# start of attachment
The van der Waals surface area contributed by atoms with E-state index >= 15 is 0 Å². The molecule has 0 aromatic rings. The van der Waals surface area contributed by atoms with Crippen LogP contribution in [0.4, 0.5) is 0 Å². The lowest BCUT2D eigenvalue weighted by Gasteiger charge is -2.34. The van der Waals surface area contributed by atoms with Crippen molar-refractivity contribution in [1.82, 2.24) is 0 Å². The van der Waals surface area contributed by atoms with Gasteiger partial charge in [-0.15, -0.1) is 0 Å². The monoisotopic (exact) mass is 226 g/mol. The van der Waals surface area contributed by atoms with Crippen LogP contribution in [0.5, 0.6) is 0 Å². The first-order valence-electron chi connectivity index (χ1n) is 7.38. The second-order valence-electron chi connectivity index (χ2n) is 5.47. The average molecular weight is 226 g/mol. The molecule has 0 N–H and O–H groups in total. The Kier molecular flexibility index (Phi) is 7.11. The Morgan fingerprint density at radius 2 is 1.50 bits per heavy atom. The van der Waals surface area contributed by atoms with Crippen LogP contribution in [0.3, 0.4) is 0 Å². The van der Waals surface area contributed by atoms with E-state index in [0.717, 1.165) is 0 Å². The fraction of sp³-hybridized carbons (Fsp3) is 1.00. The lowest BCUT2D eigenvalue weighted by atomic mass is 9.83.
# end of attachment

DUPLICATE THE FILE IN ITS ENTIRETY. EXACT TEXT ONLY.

The van der Waals surface area contributed by atoms with E-state index >= 15 is 0 Å². The molecule has 0 aromatic rings. The van der Waals surface area contributed by atoms with Crippen LogP contribution in [0.4, 0.5) is 0 Å². The lowest BCUT2D eigenvalue weighted by Gasteiger charge is -2.34. The van der Waals surface area contributed by atoms with Crippen molar-refractivity contribution in [1.82, 2.24) is 0 Å². The van der Waals surface area contributed by atoms with Gasteiger partial charge in [-0.15, -0.1) is 0 Å². The monoisotopic (exact) mass is 226 g/mol. The van der Waals surface area contributed by atoms with Crippen LogP contribution in [0.5, 0.6) is 0 Å². The first-order valence-electron chi connectivity index (χ1n) is 7.38. The second-order valence-electron chi connectivity index (χ2n) is 5.47. The average molecular weight is 226 g/mol. The molecule has 0 N–H and O–H groups in total. The Kier molecular flexibility index (Phi) is 7.11. The Morgan fingerprint density at radius 2 is 1.50 bits per heavy atom. The van der Waals surface area contributed by atoms with Crippen LogP contribution in [0.3, 0.4) is 0 Å². The van der Waals surface area contributed by atoms with E-state index in [0.717, 1.165) is 0 Å². The fraction of sp³-hybridized carbons (Fsp3) is 1.00. The lowest BCUT2D eigenvalue weighted by atomic mass is 9.83.